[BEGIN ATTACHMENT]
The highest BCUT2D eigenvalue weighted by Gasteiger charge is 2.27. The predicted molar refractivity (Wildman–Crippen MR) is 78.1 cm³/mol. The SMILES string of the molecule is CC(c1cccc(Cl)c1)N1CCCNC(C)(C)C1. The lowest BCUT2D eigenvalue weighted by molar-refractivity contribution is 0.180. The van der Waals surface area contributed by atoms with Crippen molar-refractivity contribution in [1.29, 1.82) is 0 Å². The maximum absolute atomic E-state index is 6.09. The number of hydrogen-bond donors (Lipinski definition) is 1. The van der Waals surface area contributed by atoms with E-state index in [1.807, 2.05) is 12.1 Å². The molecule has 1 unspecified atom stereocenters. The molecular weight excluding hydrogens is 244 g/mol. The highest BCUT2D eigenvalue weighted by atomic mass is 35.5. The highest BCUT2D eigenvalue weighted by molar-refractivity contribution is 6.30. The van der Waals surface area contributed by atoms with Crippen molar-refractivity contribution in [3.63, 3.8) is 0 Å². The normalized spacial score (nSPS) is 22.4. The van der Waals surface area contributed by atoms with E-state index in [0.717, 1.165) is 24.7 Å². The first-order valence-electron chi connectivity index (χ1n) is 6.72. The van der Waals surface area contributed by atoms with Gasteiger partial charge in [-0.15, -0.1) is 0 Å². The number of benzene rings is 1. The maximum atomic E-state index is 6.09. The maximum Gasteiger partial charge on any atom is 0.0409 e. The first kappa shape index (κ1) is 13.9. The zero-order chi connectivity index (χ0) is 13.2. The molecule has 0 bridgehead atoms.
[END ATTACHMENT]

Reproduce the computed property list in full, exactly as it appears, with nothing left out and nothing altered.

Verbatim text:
The highest BCUT2D eigenvalue weighted by Gasteiger charge is 2.27. The predicted molar refractivity (Wildman–Crippen MR) is 78.1 cm³/mol. The SMILES string of the molecule is CC(c1cccc(Cl)c1)N1CCCNC(C)(C)C1. The lowest BCUT2D eigenvalue weighted by molar-refractivity contribution is 0.180. The van der Waals surface area contributed by atoms with Crippen molar-refractivity contribution in [1.29, 1.82) is 0 Å². The maximum absolute atomic E-state index is 6.09. The number of hydrogen-bond donors (Lipinski definition) is 1. The van der Waals surface area contributed by atoms with E-state index in [1.807, 2.05) is 12.1 Å². The molecule has 1 unspecified atom stereocenters. The molecular weight excluding hydrogens is 244 g/mol. The highest BCUT2D eigenvalue weighted by atomic mass is 35.5. The highest BCUT2D eigenvalue weighted by molar-refractivity contribution is 6.30. The van der Waals surface area contributed by atoms with Crippen molar-refractivity contribution in [3.63, 3.8) is 0 Å². The normalized spacial score (nSPS) is 22.4. The van der Waals surface area contributed by atoms with E-state index in [0.717, 1.165) is 24.7 Å². The first-order valence-electron chi connectivity index (χ1n) is 6.72. The van der Waals surface area contributed by atoms with Gasteiger partial charge in [-0.15, -0.1) is 0 Å². The number of benzene rings is 1. The maximum atomic E-state index is 6.09. The maximum Gasteiger partial charge on any atom is 0.0409 e. The first kappa shape index (κ1) is 13.9. The zero-order chi connectivity index (χ0) is 13.2. The molecule has 0 bridgehead atoms.